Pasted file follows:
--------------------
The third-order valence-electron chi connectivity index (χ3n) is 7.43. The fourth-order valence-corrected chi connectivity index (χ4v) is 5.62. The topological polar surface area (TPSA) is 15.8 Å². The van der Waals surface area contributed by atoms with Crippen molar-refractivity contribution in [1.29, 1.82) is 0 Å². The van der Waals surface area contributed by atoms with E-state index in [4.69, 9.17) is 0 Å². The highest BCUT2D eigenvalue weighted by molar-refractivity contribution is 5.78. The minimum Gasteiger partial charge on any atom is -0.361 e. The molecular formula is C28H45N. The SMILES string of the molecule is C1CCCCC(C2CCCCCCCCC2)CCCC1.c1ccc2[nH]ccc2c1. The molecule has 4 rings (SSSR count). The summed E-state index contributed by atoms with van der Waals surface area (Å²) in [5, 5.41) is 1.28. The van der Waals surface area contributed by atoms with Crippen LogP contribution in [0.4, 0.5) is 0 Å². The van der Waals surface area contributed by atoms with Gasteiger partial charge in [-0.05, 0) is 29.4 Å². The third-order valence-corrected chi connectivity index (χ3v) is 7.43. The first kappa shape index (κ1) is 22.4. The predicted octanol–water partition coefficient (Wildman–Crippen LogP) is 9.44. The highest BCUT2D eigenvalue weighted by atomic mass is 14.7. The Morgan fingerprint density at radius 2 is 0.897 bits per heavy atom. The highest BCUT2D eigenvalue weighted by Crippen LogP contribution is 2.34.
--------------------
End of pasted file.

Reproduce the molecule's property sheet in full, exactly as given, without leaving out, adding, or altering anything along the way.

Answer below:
The third-order valence-electron chi connectivity index (χ3n) is 7.43. The fourth-order valence-corrected chi connectivity index (χ4v) is 5.62. The topological polar surface area (TPSA) is 15.8 Å². The van der Waals surface area contributed by atoms with Crippen molar-refractivity contribution in [1.29, 1.82) is 0 Å². The van der Waals surface area contributed by atoms with E-state index in [4.69, 9.17) is 0 Å². The highest BCUT2D eigenvalue weighted by molar-refractivity contribution is 5.78. The minimum Gasteiger partial charge on any atom is -0.361 e. The molecular formula is C28H45N. The SMILES string of the molecule is C1CCCCC(C2CCCCCCCCC2)CCCC1.c1ccc2[nH]ccc2c1. The molecule has 4 rings (SSSR count). The summed E-state index contributed by atoms with van der Waals surface area (Å²) in [5, 5.41) is 1.28. The van der Waals surface area contributed by atoms with Crippen LogP contribution in [0.4, 0.5) is 0 Å². The van der Waals surface area contributed by atoms with Gasteiger partial charge in [-0.05, 0) is 29.4 Å². The third-order valence-corrected chi connectivity index (χ3v) is 7.43. The first kappa shape index (κ1) is 22.4. The predicted octanol–water partition coefficient (Wildman–Crippen LogP) is 9.44. The highest BCUT2D eigenvalue weighted by atomic mass is 14.7. The Morgan fingerprint density at radius 2 is 0.897 bits per heavy atom. The highest BCUT2D eigenvalue weighted by Crippen LogP contribution is 2.34.